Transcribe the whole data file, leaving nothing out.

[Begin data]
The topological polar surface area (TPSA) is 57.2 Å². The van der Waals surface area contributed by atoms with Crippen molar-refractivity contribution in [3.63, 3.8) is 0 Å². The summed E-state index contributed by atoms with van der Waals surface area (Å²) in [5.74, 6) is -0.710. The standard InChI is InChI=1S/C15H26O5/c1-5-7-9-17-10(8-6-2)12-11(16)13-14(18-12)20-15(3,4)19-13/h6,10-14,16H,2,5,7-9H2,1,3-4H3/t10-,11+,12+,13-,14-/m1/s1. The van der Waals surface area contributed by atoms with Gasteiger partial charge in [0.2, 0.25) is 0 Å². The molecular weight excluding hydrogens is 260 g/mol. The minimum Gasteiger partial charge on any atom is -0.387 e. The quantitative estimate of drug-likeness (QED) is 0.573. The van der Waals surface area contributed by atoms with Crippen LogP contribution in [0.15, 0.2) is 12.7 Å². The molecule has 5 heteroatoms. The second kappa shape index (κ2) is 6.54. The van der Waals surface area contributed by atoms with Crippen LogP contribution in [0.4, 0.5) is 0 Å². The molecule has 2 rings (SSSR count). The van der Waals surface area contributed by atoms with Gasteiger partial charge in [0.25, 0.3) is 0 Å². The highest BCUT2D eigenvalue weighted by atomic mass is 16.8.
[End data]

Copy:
The topological polar surface area (TPSA) is 57.2 Å². The van der Waals surface area contributed by atoms with Crippen molar-refractivity contribution in [3.63, 3.8) is 0 Å². The summed E-state index contributed by atoms with van der Waals surface area (Å²) in [5.74, 6) is -0.710. The standard InChI is InChI=1S/C15H26O5/c1-5-7-9-17-10(8-6-2)12-11(16)13-14(18-12)20-15(3,4)19-13/h6,10-14,16H,2,5,7-9H2,1,3-4H3/t10-,11+,12+,13-,14-/m1/s1. The van der Waals surface area contributed by atoms with Gasteiger partial charge in [0.2, 0.25) is 0 Å². The molecular weight excluding hydrogens is 260 g/mol. The minimum Gasteiger partial charge on any atom is -0.387 e. The quantitative estimate of drug-likeness (QED) is 0.573. The van der Waals surface area contributed by atoms with Crippen LogP contribution in [0.15, 0.2) is 12.7 Å². The molecule has 5 heteroatoms. The second kappa shape index (κ2) is 6.54. The van der Waals surface area contributed by atoms with Crippen LogP contribution in [0.4, 0.5) is 0 Å². The molecule has 2 rings (SSSR count). The van der Waals surface area contributed by atoms with Gasteiger partial charge in [0.25, 0.3) is 0 Å². The highest BCUT2D eigenvalue weighted by atomic mass is 16.8.